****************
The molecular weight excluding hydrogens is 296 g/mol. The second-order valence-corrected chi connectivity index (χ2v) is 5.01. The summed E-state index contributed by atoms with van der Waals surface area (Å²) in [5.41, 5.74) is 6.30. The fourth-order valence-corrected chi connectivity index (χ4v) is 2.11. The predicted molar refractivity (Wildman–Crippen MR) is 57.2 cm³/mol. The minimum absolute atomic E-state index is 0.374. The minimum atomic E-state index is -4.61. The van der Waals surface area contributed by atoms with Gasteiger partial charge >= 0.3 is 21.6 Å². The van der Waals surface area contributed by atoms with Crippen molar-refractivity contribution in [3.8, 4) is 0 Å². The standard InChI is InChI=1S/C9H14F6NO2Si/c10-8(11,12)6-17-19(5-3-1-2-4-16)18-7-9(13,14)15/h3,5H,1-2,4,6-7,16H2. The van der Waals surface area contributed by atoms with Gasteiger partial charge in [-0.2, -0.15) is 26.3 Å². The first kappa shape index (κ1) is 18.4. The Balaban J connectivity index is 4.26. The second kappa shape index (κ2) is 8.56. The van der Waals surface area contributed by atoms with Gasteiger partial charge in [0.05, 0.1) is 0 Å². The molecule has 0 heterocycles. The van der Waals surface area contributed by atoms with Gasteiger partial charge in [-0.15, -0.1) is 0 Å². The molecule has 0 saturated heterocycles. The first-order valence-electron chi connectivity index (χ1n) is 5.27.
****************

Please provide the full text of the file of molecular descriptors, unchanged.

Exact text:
The molecular weight excluding hydrogens is 296 g/mol. The second-order valence-corrected chi connectivity index (χ2v) is 5.01. The summed E-state index contributed by atoms with van der Waals surface area (Å²) in [5.41, 5.74) is 6.30. The fourth-order valence-corrected chi connectivity index (χ4v) is 2.11. The predicted molar refractivity (Wildman–Crippen MR) is 57.2 cm³/mol. The minimum absolute atomic E-state index is 0.374. The minimum atomic E-state index is -4.61. The van der Waals surface area contributed by atoms with Gasteiger partial charge >= 0.3 is 21.6 Å². The van der Waals surface area contributed by atoms with Crippen molar-refractivity contribution in [3.8, 4) is 0 Å². The standard InChI is InChI=1S/C9H14F6NO2Si/c10-8(11,12)6-17-19(5-3-1-2-4-16)18-7-9(13,14)15/h3,5H,1-2,4,6-7,16H2. The van der Waals surface area contributed by atoms with Gasteiger partial charge in [-0.2, -0.15) is 26.3 Å². The first kappa shape index (κ1) is 18.4. The Balaban J connectivity index is 4.26. The second kappa shape index (κ2) is 8.56. The van der Waals surface area contributed by atoms with Gasteiger partial charge in [0.05, 0.1) is 0 Å². The molecule has 0 heterocycles. The van der Waals surface area contributed by atoms with Gasteiger partial charge in [-0.15, -0.1) is 0 Å². The molecule has 0 saturated heterocycles. The first-order valence-electron chi connectivity index (χ1n) is 5.27.